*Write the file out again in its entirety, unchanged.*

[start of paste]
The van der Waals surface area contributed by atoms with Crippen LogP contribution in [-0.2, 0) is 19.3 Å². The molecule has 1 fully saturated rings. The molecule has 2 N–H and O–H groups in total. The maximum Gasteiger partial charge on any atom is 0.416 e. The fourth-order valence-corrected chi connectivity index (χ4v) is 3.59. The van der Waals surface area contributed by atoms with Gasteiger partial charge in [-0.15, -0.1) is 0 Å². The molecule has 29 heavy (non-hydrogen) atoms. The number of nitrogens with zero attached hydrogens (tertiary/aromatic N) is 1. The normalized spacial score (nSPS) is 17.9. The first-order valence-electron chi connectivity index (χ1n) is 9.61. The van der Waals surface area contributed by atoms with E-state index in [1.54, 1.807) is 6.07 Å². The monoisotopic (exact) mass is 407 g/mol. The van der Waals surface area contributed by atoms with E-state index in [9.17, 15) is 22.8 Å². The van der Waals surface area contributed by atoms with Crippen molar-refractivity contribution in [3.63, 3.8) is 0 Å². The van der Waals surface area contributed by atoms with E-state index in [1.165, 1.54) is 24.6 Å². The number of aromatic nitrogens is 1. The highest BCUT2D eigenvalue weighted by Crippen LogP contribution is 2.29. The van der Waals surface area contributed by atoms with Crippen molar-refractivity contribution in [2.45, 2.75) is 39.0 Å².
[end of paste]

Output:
The van der Waals surface area contributed by atoms with Crippen LogP contribution in [-0.2, 0) is 19.3 Å². The molecule has 1 fully saturated rings. The molecule has 2 N–H and O–H groups in total. The maximum Gasteiger partial charge on any atom is 0.416 e. The fourth-order valence-corrected chi connectivity index (χ4v) is 3.59. The van der Waals surface area contributed by atoms with Gasteiger partial charge in [-0.15, -0.1) is 0 Å². The molecule has 29 heavy (non-hydrogen) atoms. The number of nitrogens with zero attached hydrogens (tertiary/aromatic N) is 1. The normalized spacial score (nSPS) is 17.9. The first-order valence-electron chi connectivity index (χ1n) is 9.61. The van der Waals surface area contributed by atoms with E-state index in [1.54, 1.807) is 6.07 Å². The monoisotopic (exact) mass is 407 g/mol. The van der Waals surface area contributed by atoms with E-state index in [9.17, 15) is 22.8 Å². The van der Waals surface area contributed by atoms with Crippen molar-refractivity contribution in [3.63, 3.8) is 0 Å². The van der Waals surface area contributed by atoms with E-state index in [1.165, 1.54) is 24.6 Å². The number of aromatic nitrogens is 1. The highest BCUT2D eigenvalue weighted by Crippen LogP contribution is 2.29. The van der Waals surface area contributed by atoms with Crippen molar-refractivity contribution in [2.45, 2.75) is 39.0 Å².